An ordained minister suffered ‘excruciating pain’ – and was nearly blinded – after a insect infected her left eye.
Charlynne Boddie, 49, of Selsey, said the bug flew into her eye when she was holiday but when she got back her eye became increasing painful and started watering.
“It’s just as well Charlynne came in when she did, otherwise she could have lost her sight completely.Keith Malcolm, senior clinical manager at Queen Alexandra Hospital eye department
“I was in so much pain, which I could only think was the result of getting some mascara in my eye,” said Charlynne.
“I only saw the doctor to get some eye drops so I could clean it out.”
However her GP advised her to visit the Eye Department at Queen Alexandra Hospital, Cosham, for immediate treatment.
“I began to panic and worried about what it could be,” she said.
“My assistant sped me off to QA. I was seen quickly as my doctor had already called ahead and was met by a lovely doctor, who gave me some steroids and drops to try and clean the eye out, but it wasn’t that easy.
“I woke up a couple of days later with awful pain in both of my eyes.”
Charlynne returned to the Eye Department and was told that a tiny abrasion, caused by the insect coming into contact with her eye underneath her contact lenses, had become infected and caused an ulcer.
The infection in her left eye had also spread, in just a few days, causing two ulcers in her right eye.
Charlynne said: “I was seen by consultant Rakesh Jayaswal, who was fantastic. He assured me that they were going to find out what was causing the multiplying ulcers.
“It was a very hard time for me, and any light caused excruciating pain so I was living in the dark.
“When I got home that evening I received a call from my director in America who was worried about me.
“My family all live in the States so it was my amazing friends in the UK that supported me through this tough time.”
Charlynne was monitored by medics, and consultant Mr Jayaswal soon discovered that her eyes were actually rejecting the treatment, and changed the prescription.
She said: “Three days later I felt like a new person.
“My sight started to come back my eyes were no longer light-sensitive.
“I’m so grateful that the right team caught the problem at the right time. If it wasn’t for the team at QA I wouldn’t be able to do what I do. I travel all over the world so my sight is extremely important – I’ll never take it for granted again.”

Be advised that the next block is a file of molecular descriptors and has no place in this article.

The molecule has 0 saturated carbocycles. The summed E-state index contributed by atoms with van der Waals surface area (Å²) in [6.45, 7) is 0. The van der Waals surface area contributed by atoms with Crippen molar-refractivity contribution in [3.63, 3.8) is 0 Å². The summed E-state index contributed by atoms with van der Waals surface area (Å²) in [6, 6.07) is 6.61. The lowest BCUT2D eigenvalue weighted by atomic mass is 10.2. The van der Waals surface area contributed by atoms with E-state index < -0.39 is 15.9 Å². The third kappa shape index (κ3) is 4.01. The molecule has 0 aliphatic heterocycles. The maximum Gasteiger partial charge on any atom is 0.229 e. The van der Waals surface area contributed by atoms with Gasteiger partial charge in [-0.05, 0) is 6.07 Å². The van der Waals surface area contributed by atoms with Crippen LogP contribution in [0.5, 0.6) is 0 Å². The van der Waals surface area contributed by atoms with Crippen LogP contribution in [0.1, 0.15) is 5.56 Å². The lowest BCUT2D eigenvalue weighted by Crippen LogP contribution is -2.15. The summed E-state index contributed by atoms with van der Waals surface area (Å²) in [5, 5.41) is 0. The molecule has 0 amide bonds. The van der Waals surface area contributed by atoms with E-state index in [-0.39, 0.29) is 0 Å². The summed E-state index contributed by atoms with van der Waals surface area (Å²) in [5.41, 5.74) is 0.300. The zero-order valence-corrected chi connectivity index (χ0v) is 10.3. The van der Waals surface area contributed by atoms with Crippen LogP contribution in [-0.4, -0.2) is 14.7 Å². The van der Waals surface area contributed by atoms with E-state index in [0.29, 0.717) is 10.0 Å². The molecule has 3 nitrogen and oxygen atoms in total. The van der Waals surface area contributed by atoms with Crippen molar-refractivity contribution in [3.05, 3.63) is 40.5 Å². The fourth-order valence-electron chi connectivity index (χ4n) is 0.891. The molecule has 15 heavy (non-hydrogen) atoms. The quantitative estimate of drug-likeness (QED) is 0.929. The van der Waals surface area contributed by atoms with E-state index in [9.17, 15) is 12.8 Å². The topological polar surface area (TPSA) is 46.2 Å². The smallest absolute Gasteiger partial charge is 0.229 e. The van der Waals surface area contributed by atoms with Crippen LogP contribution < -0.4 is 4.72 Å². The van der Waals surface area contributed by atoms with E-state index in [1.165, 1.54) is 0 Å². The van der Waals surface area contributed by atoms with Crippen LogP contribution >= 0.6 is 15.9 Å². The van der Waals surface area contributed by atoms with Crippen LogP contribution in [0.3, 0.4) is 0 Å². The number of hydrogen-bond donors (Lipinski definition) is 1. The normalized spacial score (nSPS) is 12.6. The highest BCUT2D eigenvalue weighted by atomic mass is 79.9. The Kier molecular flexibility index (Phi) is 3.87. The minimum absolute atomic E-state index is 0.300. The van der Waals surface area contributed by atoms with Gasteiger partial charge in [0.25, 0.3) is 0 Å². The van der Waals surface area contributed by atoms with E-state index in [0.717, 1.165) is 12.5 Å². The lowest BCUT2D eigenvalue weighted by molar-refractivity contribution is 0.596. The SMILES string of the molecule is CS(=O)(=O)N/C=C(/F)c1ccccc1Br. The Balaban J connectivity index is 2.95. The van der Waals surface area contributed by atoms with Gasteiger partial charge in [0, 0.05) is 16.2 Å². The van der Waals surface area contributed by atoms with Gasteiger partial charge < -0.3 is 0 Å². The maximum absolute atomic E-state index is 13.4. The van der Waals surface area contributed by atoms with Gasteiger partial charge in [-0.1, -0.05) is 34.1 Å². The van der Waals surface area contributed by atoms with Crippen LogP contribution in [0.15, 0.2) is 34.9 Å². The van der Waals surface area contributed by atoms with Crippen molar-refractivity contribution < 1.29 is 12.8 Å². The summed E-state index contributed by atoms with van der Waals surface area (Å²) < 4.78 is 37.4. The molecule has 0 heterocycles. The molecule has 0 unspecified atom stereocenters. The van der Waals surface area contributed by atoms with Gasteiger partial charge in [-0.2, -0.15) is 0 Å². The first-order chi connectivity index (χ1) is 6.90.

Charlynne is originally from Denver, Colorado, and said that if it wasn’t for Mr Rayaswal, Dr Katie Sellens and the team, then she wouldn’t have seen her hometown team win their third NFL Superbowl this month.
“It’s so wonderful being able to see again. If it wasn’t for the eye team at QA Hospital I would have lost my sight.”
Keith Malcolm, senior clinical manager at QA Hospital’s Eye Department, said: “Most people would probably be astounded to know that something as seemingly innocuous as a bug flying into your eye can cause blindness.
“It is uncommon for an insect to cause so much damage but it certainly can happen. The insect would have got stuck behind the contact lens and then rubbed between the lens and Charlynne’s eye, causing a small abrasion.
“These scratches would have then got infected, which can then lead to ulcers. This infection can also spread between a person’s eyes.
“It’s just as well Charlynne came in when she did; otherwise she could have lost her sight completely.
“Eyes are delicate so it’s important to look after them properly.
“There is so much bacteria on foreign objects that one scratch to the retina or surrounding areas can lead to serious health complications – just like Charlynne’s.
“The scratch to Charlynne’s eye would have become infected by the insect as it flies all over the place, landing in a variety of areas, most of which would be highly unclean.
“By rubbing her eyes, or even using the same tissue to wipe away the odd tear, Charlynne likely spread the infection to her other eye, which cause the multiple ulcers.”